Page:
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24 Responses to “On Everyday Joy.”


  • Sooooo applicable to nonmoms, too. I was especially in need of the word about popped-contacts-amidst-dustbunnies moments. God just keeps being generous with the opportunities to get the joke when I am the joke, and I keep missing my cue to laugh.

  • Rachel, this is just superb! Even for someone who has no kids yet, this is hugely applicable, as I’m sure you know. Really wonderful – thank you! :-)

  • It’s like you have a window into my house. I had this exact conversation topic with my husband yesterday evening and it even included a fall. Mine involved the open dishwasher door and a smashed plate;) Thanks for sharing what you’ve learned!

  • A great reminder that laughter is so healing in the moment.

  • Amen! Thanks, Rachel.

  • Like a sip of cool water on a hot day. Thanks!

  • My 2 year old and 3 month old have been a bit of a this-is-really-hard shock the last couple weeks and my husband might have mentioned he couldn’t Joke with me anymore this morning, sooo quite applicable. Thanks :)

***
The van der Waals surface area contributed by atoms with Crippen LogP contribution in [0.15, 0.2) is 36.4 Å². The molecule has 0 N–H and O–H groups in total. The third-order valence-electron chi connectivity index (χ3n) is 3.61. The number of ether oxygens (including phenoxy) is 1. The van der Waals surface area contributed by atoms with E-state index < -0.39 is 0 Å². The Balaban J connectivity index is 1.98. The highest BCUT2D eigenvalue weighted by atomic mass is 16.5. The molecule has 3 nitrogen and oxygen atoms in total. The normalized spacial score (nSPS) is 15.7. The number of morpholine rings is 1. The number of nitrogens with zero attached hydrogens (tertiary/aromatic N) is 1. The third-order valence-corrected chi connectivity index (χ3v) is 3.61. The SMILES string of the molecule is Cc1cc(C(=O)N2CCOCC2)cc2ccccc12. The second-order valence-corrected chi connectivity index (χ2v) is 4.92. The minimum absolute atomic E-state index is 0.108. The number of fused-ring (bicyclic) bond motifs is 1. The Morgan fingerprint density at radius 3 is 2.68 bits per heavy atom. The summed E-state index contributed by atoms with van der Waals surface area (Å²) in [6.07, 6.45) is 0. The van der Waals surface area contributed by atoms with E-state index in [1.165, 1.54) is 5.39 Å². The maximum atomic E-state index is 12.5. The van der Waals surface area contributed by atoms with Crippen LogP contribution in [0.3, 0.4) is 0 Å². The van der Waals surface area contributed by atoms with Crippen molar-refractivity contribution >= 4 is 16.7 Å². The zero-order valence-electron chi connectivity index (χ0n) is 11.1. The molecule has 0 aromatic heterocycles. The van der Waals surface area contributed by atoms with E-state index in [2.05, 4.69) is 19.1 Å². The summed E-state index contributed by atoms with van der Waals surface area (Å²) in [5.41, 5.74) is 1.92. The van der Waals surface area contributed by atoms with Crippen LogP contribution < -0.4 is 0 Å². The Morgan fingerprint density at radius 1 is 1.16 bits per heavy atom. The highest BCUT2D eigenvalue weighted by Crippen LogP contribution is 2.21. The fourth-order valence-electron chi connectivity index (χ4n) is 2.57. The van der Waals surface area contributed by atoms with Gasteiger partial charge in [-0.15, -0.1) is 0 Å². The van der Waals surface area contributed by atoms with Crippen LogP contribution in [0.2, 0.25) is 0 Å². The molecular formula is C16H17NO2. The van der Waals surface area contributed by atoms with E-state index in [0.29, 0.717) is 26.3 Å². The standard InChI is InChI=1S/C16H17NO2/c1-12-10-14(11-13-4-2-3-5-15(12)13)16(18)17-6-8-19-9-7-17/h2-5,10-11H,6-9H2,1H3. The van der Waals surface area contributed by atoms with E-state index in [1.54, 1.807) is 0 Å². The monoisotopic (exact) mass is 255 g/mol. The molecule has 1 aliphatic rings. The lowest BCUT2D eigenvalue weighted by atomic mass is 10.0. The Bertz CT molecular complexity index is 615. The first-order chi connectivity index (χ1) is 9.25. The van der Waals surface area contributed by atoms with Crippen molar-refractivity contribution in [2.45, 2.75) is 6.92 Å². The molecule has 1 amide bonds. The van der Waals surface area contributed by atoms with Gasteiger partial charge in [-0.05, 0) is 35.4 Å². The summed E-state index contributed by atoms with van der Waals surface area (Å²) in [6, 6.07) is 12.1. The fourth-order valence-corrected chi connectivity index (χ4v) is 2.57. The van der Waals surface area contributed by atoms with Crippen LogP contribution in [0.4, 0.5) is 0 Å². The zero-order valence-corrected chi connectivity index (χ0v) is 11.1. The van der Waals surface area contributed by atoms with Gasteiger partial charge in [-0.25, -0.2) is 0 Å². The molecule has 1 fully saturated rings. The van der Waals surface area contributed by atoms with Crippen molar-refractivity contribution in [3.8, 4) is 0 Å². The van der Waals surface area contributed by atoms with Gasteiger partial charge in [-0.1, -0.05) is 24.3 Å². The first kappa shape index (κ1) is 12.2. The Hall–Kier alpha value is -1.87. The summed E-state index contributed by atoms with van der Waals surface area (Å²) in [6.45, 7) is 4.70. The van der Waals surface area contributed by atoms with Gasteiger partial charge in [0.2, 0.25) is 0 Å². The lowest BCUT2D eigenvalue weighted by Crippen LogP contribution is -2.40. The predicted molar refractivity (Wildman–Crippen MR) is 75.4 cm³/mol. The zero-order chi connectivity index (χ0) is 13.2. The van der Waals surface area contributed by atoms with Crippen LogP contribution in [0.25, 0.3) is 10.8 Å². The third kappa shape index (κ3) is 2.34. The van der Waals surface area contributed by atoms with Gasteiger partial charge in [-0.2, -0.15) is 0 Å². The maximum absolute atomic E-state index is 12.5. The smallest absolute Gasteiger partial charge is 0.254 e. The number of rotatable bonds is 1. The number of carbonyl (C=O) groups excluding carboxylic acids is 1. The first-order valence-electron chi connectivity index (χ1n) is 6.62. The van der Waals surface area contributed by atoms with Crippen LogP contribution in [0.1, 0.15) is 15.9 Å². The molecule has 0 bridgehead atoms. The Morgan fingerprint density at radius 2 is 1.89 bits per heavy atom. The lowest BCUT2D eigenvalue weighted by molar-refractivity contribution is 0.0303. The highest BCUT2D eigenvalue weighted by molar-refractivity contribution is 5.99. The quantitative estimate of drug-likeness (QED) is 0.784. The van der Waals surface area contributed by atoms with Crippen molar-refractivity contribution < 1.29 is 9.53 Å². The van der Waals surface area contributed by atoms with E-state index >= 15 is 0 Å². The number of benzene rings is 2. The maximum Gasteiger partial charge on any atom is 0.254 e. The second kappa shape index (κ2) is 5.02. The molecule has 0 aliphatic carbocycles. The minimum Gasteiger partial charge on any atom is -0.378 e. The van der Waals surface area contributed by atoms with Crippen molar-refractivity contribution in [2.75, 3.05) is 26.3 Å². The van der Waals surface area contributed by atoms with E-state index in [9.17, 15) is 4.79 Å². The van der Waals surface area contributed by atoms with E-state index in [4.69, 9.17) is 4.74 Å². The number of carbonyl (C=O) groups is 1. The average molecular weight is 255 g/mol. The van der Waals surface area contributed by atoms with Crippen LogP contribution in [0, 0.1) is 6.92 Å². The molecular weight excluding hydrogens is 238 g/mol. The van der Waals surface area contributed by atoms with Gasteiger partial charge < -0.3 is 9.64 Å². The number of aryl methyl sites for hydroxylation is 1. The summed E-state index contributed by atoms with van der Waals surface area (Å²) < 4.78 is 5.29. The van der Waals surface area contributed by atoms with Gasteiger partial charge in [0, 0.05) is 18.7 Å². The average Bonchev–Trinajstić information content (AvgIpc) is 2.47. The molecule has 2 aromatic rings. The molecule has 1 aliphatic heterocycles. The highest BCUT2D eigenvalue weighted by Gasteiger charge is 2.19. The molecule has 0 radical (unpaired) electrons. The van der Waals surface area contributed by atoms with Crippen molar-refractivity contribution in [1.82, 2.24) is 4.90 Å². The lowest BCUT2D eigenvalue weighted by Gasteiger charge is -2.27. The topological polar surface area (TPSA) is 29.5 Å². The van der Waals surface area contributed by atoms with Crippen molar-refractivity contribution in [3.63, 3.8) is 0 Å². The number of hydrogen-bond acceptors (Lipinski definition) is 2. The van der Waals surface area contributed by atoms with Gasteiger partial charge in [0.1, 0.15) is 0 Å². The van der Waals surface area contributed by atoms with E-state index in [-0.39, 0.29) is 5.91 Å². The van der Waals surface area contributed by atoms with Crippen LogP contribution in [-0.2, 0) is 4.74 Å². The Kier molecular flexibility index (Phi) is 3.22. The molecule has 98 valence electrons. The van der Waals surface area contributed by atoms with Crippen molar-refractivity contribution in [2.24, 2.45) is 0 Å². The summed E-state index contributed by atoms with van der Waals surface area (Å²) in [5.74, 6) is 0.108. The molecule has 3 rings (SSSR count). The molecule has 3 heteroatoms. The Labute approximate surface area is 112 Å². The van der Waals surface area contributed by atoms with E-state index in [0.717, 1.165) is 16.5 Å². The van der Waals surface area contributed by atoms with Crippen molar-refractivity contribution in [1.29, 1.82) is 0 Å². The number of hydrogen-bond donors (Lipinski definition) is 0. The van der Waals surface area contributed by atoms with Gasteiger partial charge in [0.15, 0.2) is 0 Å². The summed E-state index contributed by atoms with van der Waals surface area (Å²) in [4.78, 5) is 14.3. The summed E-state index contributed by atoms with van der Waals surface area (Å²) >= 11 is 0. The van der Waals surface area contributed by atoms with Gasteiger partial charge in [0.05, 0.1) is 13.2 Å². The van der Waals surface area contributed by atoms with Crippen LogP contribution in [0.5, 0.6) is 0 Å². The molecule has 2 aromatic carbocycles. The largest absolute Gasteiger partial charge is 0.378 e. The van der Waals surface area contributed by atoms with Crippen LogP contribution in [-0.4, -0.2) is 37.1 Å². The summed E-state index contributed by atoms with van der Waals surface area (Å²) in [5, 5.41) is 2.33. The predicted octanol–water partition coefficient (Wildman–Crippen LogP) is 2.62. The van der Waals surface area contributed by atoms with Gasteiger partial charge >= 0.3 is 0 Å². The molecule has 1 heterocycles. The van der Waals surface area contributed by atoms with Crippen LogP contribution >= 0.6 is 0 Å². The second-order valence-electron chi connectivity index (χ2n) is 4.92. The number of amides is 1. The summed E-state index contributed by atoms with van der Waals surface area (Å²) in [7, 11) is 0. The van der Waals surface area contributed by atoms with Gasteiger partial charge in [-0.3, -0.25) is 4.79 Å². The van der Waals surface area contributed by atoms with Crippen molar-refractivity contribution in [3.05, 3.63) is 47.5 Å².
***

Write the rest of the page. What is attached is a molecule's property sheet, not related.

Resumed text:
• “Sacrificing anything is not obedience, but obedience is sacrificial.” Wow–so convicting and helpful for me today. It’s a great counter to Mommy Martyr syndrome, to which I am particularly susceptible.

  • Thank you so much for your words. Both encouraging and humbling and ultimately Christ-focused — just as our lives should be!

  • What a blessing!
    Thanks so much. :)

  • I had cold toes after one. Then up to cold ankles after two. Then with the third, i was drowning in col water and being sprayed in the face with a fire hose all at the same time. Still. And he is 2. And yesterday was one of “those” days. You know, when it so perfectly sums up your life you either laugh or cry/melt into a hopeless puddle. We put on a movie and laughed (and cried, wreck it ralph and i am a sap) and them danced to the music together. We all slept blissfully.

  • This was a blessing for me today on so many levels. Thank you, Rachel.
    The bed is a mess because the kids were having jumping contests on it with an enormous pile of pillows; the kitchen contains way too much evidence that we made two batches of fresh ice cream this morning “just because” we had fresh milk; my heart aches because I just posted a eulogy for another baby of mine; my heart rejoices because there are living children running around me singing psalms at the top of their lungs while banging on tambourines; and I can’t help but say MY GOD IS GOOD AND FAITHFUL!!